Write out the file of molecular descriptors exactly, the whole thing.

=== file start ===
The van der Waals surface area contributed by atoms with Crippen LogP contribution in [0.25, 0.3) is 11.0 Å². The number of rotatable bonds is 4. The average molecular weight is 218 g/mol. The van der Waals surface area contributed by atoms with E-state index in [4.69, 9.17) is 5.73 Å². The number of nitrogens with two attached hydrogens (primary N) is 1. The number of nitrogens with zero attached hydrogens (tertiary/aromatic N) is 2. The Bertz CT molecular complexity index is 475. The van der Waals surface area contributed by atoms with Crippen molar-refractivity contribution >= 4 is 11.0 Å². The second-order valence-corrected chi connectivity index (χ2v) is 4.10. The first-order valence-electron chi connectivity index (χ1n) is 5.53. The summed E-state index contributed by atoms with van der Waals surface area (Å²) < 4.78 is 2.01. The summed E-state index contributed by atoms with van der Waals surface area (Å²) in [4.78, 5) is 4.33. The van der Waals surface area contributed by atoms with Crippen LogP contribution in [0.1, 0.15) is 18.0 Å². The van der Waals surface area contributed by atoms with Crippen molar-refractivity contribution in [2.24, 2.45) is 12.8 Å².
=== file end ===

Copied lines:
The van der Waals surface area contributed by atoms with Crippen LogP contribution in [0.25, 0.3) is 11.0 Å². The number of rotatable bonds is 4. The average molecular weight is 218 g/mol. The van der Waals surface area contributed by atoms with E-state index in [4.69, 9.17) is 5.73 Å². The number of nitrogens with two attached hydrogens (primary N) is 1. The number of nitrogens with zero attached hydrogens (tertiary/aromatic N) is 2. The Bertz CT molecular complexity index is 475. The van der Waals surface area contributed by atoms with Crippen molar-refractivity contribution >= 4 is 11.0 Å². The second-order valence-corrected chi connectivity index (χ2v) is 4.10. The first-order valence-electron chi connectivity index (χ1n) is 5.53. The summed E-state index contributed by atoms with van der Waals surface area (Å²) < 4.78 is 2.01. The summed E-state index contributed by atoms with van der Waals surface area (Å²) in [4.78, 5) is 4.33. The van der Waals surface area contributed by atoms with Crippen LogP contribution in [0.1, 0.15) is 18.0 Å². The van der Waals surface area contributed by atoms with Crippen molar-refractivity contribution in [2.24, 2.45) is 12.8 Å².